What's Shaking Now: Drinks of the Moment

A.J. Rathbun  |   December 2013   |  FROM THE PRINT EDITION
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Canon’s Campfire in Georgia, made with a peach-habañero shrub, is smoked under a glass dome by burning French oak chips that have been sous vide in cinnamon syrup and then dehydrated

PLANTING THE SHRUBS
While “shrub” sounds like it might echo the veggie cocktail trend, it actually goes back much farther—to the vinegar-based drinks, or shrubs, that our forefathers and foremothers imbibed in Colonial times. Now, shrubs are popping up everywhere as cocktail ingredients, from Capitol Hill’s Canon’s Campfire in Georgia ($18), which boasts a peach-habañero shrub, to Ballard-based Macleod’s North Berwick Fizz ($9), which counters with a blackberry-rosemary shrub, to seasonally changing choices (such as raspberry, cloudberry, lychee and cherry) at Rocco’s in Belltown (where they serve each alongside a particular spirit and soda water and let you build your own drink, $12). You can also find them on the nonalcoholic drink menu at Bar Sajor in Pioneer Square (barsajor.com) and at Ballard’s Stoneburner.
THE SALAD BAR
Today’s best bartenders are always looking for new flavors to add individuality to their cocktail creations. And now that search is taking them more and more into the P-Patch, hunting for fresh veggies to use in cocktails. My favorite example is the Arugulita ($9) at Rocco’s in Belltown. It muddles fresh arugula with gin and simple syrup, before pouring everything into a glass and topping it with freshly ground black pepper. It’s a salad in a glass! Other cocktails with vegetable influence include the Bell Boy ($8), with red bell peppers at Saint John’s Bar and Eatery on Capitol Hill, and the Spicy Tomaté ($10), which has both tomatillos and bell peppers, at Percy’s & Co. in Ballard. Pictured: The Arugulita at Rocco’s  

SLUSHY COCKTAILS

I disagree with those who think super-chilly cocktails are only a summertime hit—and the number of slushy cocktails now available in Seattle demonstrates I may not be the only one who feels this way. Artusi first unveiled its slushy machine last year, but now an increasing number of bars have followed suit. Newish Capitol Hill bar Bait Shop’s cocktail menu is crowned by the two drinks dispensed out of what appears to be a convenience-store staple—the big slushy machine—with its Painkiller (rum, pineapple, coconut and orange juice, with nutmeg on top, $9) a top choice. But now the frothier treats have shown up at Capitol Hill’s Ba Bar, too, where a slushy machine was installed in August, and at TanakaSan downtown, where the sake slushies gleefully wreak brain freeze havoc. Pictured: Artusi’s slushy cocktail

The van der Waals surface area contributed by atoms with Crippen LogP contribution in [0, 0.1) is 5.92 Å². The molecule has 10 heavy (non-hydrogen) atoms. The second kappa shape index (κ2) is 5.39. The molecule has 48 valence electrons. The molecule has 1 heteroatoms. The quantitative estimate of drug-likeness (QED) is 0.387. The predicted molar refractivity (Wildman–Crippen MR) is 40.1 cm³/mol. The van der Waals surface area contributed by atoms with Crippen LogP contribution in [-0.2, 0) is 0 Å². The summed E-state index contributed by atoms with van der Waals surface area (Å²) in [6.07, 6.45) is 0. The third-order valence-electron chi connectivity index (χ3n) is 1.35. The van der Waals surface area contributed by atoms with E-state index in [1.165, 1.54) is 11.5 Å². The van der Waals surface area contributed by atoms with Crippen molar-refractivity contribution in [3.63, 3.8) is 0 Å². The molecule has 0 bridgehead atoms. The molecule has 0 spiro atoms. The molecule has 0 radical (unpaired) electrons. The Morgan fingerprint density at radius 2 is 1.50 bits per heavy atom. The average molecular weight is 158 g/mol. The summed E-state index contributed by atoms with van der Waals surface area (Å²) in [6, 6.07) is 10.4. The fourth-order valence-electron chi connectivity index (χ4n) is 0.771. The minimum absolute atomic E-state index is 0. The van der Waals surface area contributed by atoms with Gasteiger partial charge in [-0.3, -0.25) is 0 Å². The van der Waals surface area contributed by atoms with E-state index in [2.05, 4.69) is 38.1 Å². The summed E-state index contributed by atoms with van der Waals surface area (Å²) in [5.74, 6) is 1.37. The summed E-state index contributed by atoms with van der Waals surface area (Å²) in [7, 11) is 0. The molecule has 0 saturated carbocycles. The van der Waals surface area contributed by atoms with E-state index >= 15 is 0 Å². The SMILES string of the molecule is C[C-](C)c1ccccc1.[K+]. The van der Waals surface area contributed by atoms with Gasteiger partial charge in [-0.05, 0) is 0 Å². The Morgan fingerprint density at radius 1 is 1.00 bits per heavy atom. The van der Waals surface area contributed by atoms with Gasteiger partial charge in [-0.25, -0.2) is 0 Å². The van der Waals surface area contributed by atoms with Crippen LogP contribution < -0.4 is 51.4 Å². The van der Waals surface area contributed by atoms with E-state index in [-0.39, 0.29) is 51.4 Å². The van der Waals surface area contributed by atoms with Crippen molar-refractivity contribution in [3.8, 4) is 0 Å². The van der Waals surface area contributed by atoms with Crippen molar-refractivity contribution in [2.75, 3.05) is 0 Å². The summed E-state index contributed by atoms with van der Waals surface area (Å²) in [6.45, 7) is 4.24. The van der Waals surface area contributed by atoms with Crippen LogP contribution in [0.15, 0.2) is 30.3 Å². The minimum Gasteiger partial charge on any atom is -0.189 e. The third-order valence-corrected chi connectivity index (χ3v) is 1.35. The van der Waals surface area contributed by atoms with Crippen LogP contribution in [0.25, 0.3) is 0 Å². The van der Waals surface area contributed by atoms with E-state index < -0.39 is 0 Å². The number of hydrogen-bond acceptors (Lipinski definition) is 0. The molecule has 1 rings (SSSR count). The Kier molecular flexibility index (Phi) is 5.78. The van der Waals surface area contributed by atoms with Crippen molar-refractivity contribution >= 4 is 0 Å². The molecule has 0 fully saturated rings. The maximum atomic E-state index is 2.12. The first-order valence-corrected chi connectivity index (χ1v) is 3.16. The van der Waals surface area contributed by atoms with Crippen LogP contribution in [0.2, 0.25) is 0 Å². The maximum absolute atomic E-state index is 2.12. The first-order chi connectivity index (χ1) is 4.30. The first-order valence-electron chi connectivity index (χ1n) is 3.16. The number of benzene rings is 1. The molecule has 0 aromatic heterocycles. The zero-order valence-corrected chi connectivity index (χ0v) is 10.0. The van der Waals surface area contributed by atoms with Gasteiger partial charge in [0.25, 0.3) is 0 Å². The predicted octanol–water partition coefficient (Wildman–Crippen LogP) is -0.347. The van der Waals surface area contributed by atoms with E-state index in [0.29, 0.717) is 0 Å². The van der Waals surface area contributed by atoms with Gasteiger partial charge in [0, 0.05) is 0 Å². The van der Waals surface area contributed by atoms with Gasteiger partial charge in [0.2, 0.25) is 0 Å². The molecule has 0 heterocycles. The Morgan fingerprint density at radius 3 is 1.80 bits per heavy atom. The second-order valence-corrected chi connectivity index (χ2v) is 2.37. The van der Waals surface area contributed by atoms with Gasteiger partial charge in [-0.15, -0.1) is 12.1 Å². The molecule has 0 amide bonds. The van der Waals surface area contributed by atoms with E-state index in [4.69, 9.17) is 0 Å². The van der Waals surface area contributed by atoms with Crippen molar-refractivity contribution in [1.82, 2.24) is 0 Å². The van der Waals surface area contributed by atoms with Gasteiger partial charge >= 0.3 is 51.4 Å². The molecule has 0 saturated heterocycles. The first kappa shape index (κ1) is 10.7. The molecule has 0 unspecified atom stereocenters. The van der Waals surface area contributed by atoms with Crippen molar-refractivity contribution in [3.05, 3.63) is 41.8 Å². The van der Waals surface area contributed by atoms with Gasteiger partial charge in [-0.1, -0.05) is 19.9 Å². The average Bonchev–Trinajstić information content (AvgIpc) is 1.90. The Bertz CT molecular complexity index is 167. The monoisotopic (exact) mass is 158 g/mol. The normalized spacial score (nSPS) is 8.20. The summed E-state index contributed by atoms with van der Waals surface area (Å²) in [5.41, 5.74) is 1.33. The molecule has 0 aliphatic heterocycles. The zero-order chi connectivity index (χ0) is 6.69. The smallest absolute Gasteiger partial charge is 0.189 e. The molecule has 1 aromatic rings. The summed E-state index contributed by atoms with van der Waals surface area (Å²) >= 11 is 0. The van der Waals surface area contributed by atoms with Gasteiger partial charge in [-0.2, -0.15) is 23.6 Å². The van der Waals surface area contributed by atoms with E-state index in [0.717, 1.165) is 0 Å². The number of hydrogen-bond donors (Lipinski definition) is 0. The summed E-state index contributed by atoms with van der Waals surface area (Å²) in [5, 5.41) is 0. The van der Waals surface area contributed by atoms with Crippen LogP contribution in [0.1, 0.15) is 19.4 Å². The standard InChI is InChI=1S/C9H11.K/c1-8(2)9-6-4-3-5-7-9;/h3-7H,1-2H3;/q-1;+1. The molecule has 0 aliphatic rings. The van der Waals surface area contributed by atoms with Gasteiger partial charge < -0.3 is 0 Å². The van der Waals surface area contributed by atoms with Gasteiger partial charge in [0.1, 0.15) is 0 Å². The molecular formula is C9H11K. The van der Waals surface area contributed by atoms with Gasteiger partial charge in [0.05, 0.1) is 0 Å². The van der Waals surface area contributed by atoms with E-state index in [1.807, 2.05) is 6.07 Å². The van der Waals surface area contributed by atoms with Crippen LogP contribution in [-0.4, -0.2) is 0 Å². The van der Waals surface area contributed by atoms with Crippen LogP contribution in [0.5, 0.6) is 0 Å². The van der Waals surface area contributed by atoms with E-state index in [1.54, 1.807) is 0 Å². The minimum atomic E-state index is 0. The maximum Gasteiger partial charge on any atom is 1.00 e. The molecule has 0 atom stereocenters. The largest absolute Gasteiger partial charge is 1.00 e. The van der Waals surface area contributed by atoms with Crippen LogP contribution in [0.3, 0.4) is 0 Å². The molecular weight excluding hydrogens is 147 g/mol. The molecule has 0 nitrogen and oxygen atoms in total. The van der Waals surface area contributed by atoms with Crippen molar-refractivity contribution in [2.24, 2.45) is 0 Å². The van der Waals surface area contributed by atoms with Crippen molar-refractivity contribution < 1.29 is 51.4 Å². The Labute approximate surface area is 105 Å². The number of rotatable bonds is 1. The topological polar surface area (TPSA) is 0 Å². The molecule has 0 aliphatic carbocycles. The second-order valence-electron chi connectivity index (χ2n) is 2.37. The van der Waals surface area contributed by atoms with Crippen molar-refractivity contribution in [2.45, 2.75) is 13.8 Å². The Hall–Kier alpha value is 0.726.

ODD DRINK OF THE MOMENT: THE WHISKEY PICKLEBACK
This drink first became popular in New York City, and I have to admit, I’m usually against this particular transplant, which at heart is a shot of whiskey followed by a shot of pickle brine. But at Montana on Capitol Hill, which has perhaps the finest house-made pickle brine ever—and it’s available by the bottle to take out  ($6 for a 16-ounce bottle)—the Pickleback is pickle-y but also spicy and with depth. I’m all for it.

MEET CUKE

A subset of the vegetable cocktails plot, cucumber in drinks certainly isn’t new, but now you can’t throw a stone without hitting a drink containing this particular salad favorite. You’ll find it mixed with Hendrick’s gin, lemon, Cointreau and tarragon in the Cucumber Mist ($11) at Frolik Kitchen + Cocktails in the Red Lion Hotel (Facebook.com, “Frolik Seattle”), as well as in the Kyuri Cooler at Nijo Sushi downtown (nijosushi.com), where it’s mixed with cucumber-infused vodka and soda ($6 during happy hour). You’ll even find classics that have been cuke-ified, such as the Minor Mule at downtown’s Still Liquor, which features vodka, muddled cucumber and ginger ale ($7). It’s a good time to be a cucumber salesman. Pictured: Frolik’s Cucumber Mist
BETTER NONALCOHOLIC OPTIONS
I know, this issue is focused on the top cocktails, and the bars that make them, but it’s nice to see the same care given to booze-free libations. Whether you’re the designated driver or taking a night off from imbibing, discovering creative alcohol-free drinks—such as the springy apricot cardamom fizz ($5) at Madison Park’s Café Flora, the delicious sour cherry phosphate ($6) at Stoneburner, and the Back to the Fuscia (Italian Sanbitter, grapefruit juice and fig vinegar, $3.50) at Artusi on Capitol Hill—is a welcome change. Pictured: Café Flora’s apricot cardamom fizz

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